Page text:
L'hiver se meurt
Yé passé où l'soleil ?
Tu m'connais trop bien
Une valse pour toi
La vie c't'une peine d'amour
For Montreal's Gab Bouchard, music is like a second skin. Growing up in Saint-Prime, Quebec, on the edge of Lac Saint-Jean, Bouchard was already playing guitar by elementary school and hadn’t even reached puberty when he wrote his first songs. It also didn’t hurt that his dad, Pierre, is the drummer in the hard rock band Gros Mené. “I’ve always made music,” he tells Apple Music. “My dad used to take me to gigs, I’d rummage around in the CDs, it’s what’s always made me tick.” Bouchard also found inspiration in the comforting words of Fred Fortin and fuzzy riffs of Olivier Langevin, fellow Lac-Saint-Jean artists (and members of the band Galaxie) who helped define the region’s crunchy, country-infused rock sound over the last two decades. Triste pareil, Bouchard’s full-length debut, whose title translates roughly to “unparalleled sadness,” is a slightly more pop-oriented project than his 2017 EP Cerveau-Lent, with Langevin providing arrangements and production, and Fortin playing bass on two tracks (as well as playing host during a few recording sessions at his cottage). Lyrically, just about the entire album is about a long-drawn-out heartache. “My ex would be entitled to at least 20 percent of the royalties,” Bouchard says. “It’s like phases, or stages in a breakup. The grief, the sadness, the anger, waking up in the morning and the first thing you think about is your ex.” Bouchard tells the story of this painful period in his life, one cathartic song after another.
L’hiver se meurt
“It’s an old song I’d started, and at the beginning it talks about a dog. I was living with friends in Roberval and we didn’t have any cash left to buy firewood to heat the place. Our only source of heat was Terra, my pal’s dog that’s now passed away. ‘R’viens donc m’coller qu’on s’complète’ ['Come back and snuggle next to me, so we can be as one'], that was truly it, but it ended up as a sad love song about being scared that winter will finally get the better of you because there’s no end in sight and you’re totally fed up. It’s full of imagery.”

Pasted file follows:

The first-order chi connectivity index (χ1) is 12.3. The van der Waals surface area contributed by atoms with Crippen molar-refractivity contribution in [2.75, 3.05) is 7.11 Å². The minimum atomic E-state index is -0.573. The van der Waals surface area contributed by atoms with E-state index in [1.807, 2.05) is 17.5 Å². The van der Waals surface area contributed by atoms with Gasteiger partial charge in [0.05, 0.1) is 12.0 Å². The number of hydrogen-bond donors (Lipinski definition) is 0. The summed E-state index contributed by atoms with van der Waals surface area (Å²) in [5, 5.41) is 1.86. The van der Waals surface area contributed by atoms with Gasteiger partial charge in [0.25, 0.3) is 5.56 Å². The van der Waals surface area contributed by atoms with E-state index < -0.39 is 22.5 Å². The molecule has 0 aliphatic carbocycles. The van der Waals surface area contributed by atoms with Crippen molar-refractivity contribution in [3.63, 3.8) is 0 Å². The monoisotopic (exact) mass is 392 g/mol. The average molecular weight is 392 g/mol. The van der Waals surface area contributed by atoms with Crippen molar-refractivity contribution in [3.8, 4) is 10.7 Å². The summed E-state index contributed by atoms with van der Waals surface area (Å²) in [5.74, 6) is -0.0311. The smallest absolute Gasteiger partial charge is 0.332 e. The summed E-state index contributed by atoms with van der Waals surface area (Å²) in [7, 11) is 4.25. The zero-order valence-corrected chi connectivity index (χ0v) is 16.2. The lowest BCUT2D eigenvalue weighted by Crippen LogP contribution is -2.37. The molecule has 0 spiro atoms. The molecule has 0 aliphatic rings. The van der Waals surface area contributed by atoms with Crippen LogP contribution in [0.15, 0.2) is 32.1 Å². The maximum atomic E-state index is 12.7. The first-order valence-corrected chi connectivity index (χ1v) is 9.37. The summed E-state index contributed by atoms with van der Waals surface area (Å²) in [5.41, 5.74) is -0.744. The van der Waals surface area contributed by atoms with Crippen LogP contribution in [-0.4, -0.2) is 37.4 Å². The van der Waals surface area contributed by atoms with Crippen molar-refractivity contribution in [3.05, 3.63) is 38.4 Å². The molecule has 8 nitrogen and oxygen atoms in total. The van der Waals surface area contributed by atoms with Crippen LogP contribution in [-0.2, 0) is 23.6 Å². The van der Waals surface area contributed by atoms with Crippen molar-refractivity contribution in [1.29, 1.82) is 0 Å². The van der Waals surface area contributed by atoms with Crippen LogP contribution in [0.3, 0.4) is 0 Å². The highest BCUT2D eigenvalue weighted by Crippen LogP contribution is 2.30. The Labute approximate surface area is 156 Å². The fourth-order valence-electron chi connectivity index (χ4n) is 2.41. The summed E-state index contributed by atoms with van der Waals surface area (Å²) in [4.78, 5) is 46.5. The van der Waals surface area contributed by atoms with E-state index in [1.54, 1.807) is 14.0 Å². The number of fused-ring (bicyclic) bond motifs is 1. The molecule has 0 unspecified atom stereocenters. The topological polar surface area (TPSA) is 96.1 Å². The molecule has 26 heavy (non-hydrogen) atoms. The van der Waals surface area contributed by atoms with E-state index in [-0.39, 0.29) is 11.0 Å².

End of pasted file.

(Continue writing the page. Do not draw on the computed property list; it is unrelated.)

“This one’s a bit more introspective. The guy’s maybe not in the best of places and he’s trying to blame it on others. ‘Devant moi un tableau/Un homme triste pleure’ ['In front of me a picture/A sad man weeps’]—what I mean is you realize that ultimately that person is you, it’s like a mirror-image song. The music’s a bit more off the wall, more spacey, with quite a lot of echo and prolonged guitar riffs. It’s pretty repetitive, but it’s got a really good vibe. It’s a song about being fair and wanting to be honest, because you realize you’ve not always been like that in life.”
“I just wasn’t feeling good, so I went to spend a week at my cottage, to see my parents and family. I was playing guitar, like I do every day–I’m always hitting on new riffs, they come to me pretty quickly. When I say ‘Tu sais ben que j’t’aime/Mais j’ai besoin d’être seul’ ['You know I love you, but I need to be alone'], it’s like, is it worth carrying on going against the flow for let’s say the next 12 years, or should we split up and, worst-case scenario, we’ll meet again somewhere down the road? It’s about accepting, but also about letting go, being able to say, ‘I love you, but it’s not going to work. We’re different; you’re just too pure and I’m plain stupid.’ It really is one of my favorite tracks on the album.”
Yé passé où l’soleil?
“It’s the only old song on the album. I think I must have written it when I was 16 [the first version features on Cerveau-Lent]. Lili’s this girl I had a massive crush on in high school. I’ve realized I was pretty troubled back then, always calling everything into question. I remember playing guitar in the living room downstairs at my parents' place, and I didn’t feel good about myself. And then I noticed all the doors in the house were open. I’m not kidding, I mean literally, and it was like: ‘All the doors are open, I can escape if I want.’ But then you realize that even if you end up 800,000 kilometers from home, you’ll still be stuck with yourself. There’s not much point. So it basically says, what’s the use of running away, and what can you do to stop yourself from wanting to run away? I haven’t figured it out yet, but I probably will one of these days!”